The author learned a valuable lesson: Always bring a spare roll.
It was an almost perfect start to my first race when those three little words made my heart sink into my already churning stomach: no toilet paper. For a nervous newbie, hearing that is akin to the end of the world. For a nervous newbie with irritable bowel syndrome (IBS), it’s a death sentence. Since then, I’ve learned my lesson: Always bring a spare roll.
Endurance athletes can hardly afford to have undiagnosed gastrointestinal problems. Athletes and IBS patients are scarily similar in their profiles: According to a study published in Gut, IBS patients were less likely to rest in the face of their illness and exhibited all-or-nothing behavior by continuing their activities despite their symptoms. Sound familiar?
While up to 60 percent of runners may suffer stomach problems, only a small handful actually suffer from IBS. It’s a chronic disorder characterized by abdominal pain, changes in bowel habits and bloating, stemming from an overactive colon. According to the National Health Institute, it’s one of the most commonly diagnosed disorders, though no definitive cause for it has been found.
Athletes find this condition especially challenging, since the pain can interfere with training; changes in bowel habits leave us perfecting our 100-meter dash for a bathroom on runs, and bloating can make even the toughest athlete shrink away from being seen in a trisuit. Perhaps the worst news for athletes is that IBS is commonly brought on by stress, like right before a race starts.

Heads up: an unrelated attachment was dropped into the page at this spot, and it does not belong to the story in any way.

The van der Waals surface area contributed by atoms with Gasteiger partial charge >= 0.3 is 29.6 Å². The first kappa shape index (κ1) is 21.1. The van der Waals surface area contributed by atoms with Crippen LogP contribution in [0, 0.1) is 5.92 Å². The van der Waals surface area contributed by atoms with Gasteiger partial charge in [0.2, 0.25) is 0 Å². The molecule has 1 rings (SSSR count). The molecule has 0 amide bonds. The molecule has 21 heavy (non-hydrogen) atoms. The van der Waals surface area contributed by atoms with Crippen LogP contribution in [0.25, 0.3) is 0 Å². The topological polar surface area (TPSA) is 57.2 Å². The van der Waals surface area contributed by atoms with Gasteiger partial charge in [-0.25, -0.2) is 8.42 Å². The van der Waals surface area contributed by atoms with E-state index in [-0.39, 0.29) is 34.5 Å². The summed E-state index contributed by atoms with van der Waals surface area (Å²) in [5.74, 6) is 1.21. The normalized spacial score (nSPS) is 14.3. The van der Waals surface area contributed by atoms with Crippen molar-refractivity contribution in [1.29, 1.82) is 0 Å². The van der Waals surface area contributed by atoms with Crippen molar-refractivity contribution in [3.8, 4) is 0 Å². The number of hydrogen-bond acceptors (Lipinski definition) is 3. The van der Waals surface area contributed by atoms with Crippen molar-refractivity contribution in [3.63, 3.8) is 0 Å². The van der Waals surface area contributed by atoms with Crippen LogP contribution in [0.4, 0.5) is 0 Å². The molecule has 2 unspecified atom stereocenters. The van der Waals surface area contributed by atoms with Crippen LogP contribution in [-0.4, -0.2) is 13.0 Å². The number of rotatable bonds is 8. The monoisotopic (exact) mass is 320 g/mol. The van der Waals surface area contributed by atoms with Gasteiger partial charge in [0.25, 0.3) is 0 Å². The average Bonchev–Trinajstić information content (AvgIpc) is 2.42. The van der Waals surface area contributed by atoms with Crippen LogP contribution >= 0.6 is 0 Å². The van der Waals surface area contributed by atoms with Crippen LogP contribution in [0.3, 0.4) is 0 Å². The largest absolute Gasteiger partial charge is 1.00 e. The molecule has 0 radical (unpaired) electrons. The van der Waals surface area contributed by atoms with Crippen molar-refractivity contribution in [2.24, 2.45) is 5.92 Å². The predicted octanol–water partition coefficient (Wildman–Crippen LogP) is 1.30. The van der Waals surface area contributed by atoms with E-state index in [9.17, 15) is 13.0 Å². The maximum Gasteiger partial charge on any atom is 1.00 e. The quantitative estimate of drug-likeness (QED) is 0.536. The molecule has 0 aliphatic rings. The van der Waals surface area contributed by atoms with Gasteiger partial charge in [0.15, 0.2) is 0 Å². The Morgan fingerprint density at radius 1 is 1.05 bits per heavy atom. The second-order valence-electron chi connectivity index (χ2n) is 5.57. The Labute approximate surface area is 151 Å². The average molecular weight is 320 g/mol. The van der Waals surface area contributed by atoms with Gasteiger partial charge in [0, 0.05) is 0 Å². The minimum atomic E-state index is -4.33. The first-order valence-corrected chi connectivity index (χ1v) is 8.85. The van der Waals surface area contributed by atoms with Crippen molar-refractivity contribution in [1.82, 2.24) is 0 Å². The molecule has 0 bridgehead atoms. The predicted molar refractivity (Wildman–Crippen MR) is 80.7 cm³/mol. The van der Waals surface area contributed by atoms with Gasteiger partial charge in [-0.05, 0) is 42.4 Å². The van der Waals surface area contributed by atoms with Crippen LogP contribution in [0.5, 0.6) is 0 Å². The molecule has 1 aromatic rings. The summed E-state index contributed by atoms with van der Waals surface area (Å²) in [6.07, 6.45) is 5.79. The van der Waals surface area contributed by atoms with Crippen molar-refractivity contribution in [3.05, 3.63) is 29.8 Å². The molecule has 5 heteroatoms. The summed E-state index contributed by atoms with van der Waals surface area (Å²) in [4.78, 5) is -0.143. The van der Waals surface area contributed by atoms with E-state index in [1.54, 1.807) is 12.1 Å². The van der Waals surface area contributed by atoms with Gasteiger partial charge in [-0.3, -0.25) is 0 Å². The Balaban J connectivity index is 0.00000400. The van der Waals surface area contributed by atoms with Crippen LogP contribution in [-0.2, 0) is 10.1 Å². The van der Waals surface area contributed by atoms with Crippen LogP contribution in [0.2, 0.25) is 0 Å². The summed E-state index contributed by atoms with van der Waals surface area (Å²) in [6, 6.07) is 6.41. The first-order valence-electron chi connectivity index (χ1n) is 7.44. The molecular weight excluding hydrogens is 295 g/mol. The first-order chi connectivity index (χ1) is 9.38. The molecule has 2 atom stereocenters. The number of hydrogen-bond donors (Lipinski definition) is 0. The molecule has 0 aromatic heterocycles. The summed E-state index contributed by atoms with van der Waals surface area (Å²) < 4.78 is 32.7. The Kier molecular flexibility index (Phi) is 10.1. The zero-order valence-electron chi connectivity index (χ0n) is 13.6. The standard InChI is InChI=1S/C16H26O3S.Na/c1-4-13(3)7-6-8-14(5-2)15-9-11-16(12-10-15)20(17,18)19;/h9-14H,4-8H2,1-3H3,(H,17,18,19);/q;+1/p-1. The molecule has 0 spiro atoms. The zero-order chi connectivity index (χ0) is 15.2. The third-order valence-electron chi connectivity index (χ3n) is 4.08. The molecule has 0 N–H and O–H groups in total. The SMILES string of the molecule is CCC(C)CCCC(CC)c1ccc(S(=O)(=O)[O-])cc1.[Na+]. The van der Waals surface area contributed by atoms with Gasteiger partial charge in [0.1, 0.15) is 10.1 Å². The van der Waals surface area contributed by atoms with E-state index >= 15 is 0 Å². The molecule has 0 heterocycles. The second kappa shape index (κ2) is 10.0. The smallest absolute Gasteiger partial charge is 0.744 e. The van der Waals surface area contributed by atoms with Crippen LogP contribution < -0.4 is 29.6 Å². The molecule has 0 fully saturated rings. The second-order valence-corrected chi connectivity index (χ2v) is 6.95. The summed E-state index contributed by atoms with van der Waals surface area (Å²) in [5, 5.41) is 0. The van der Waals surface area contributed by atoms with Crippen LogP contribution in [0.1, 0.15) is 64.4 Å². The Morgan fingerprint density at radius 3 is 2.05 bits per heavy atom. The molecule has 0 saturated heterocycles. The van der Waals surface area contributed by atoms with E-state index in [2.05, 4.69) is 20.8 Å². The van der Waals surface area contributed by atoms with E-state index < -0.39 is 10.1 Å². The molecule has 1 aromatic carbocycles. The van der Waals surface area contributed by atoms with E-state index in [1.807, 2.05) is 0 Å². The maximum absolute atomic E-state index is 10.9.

Diagnosing IBS can be difficult, since it is characterized by lack of evidence of other stomach problems. It’s diagnosed only when all procedures used to find other problems show up negative.
Athletes, especially those with pre-existing stomach pains, are at risk for developing IBS. In a study published in the American Journal of Gastroenterology, a survey showed 71 percent of runners and 65 percent of cyclists suffered from either lower or upper GI problems.
While there is no cure for IBS, it is possible to treat the symptoms holistically and medically, though the most effective treatments vary by individual. Studies have shown that exercise can help with IBS by improving mood and relieving stress, and it can help to speed up what could otherwise be painful bowel movements.
Some can point to trigger foods and avoid them to prevent pain, but for most people, there’s no specific food that triggers pain. Of course, people with IBS should pay careful attention to nutrition, as a recent study has shown that subjects in IBS remission ran a higher risk for malnutrition. Clinical nutritionist Michelle Moder says that eating too much high-protein and high-fat food (such as bacon and eggs) shortly before exercise can cause GI problems. Instead, she suggests eating low-fat, carbohydrate-rich favorites as part of a daily training diet. Examples of GI friendly pre-workout foods are: low-fiber cereal and milk, a bagel with low-fat cream cheese, oatmeal and a banana, and yogurt. Moder’s most important nutrition tip is to ignore strict nutrition advice: Try different foods and see what works for you. Hydration is also key, especially during workouts.